In preparation for next week's midterm, be sure to read Kishlansky's Chapter 5 (Reign of Charles '29-37) and Chapter 6 to page 144 (Rebellion and War '37-44); this really isn't much reading at all, something like 30 pages or so. Also, as ever, be sure to review the web outlines for lectures on Charles I and the crisis of '25-9 ( http://history.wisc.edu/sommerville/361/361-24.htm ) and the Personal Rule ( http://history.wisc.edu/sommerville/361/361-25.htm ). There is no additional primary reading this week, as I'd like you to focus on reviewing for the midterm.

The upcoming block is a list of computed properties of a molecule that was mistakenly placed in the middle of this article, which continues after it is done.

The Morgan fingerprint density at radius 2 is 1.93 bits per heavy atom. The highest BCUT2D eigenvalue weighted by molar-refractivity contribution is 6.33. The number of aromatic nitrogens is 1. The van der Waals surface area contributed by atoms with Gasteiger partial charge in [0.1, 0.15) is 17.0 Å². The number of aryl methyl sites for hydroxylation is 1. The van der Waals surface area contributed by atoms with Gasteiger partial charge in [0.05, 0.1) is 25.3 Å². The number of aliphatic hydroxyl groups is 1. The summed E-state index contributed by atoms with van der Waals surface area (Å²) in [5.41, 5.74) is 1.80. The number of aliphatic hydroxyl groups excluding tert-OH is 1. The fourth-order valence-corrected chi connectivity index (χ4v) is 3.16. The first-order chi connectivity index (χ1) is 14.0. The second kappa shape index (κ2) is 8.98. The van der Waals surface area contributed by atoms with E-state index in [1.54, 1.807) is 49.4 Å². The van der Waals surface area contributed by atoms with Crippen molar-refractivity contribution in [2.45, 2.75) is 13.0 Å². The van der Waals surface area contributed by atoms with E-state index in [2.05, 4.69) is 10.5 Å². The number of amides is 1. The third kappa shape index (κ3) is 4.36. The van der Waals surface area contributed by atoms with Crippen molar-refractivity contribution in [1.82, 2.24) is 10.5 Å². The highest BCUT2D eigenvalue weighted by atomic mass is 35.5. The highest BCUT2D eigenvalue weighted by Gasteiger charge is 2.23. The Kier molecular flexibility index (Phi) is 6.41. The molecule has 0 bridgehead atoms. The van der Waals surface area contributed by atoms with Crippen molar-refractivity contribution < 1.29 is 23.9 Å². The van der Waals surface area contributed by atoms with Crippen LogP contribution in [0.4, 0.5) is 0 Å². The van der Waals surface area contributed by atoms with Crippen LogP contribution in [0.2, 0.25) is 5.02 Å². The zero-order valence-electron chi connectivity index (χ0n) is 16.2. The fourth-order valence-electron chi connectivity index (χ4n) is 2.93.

As you're reading and reviewing this material, situate these events in the longer context of mounting antagonism and discord between the Crown and Commons (Center and Periphery; Establishment and People; Catholics and Puritans; etc. and etc.). When studying for the midterm, prepare for your multiple choice questions by thoroughly reviewing all your notes and readings from lectures and discussion; for the essays, try to think in both the long and short term. So, if you were to get a question on early Caroline finance, for example, not only would you naturally write about Charles, war, and taxation, but you could also further contextualize your answer by addressing the Jacobean (indeed the Elizabethan) inheritance of war, sale of lands, and debt. As we've done so many times in discussion section, try to recognize the microcosm of significant historical moments, and then blow that up into the macrocosm of the wider historical narrative.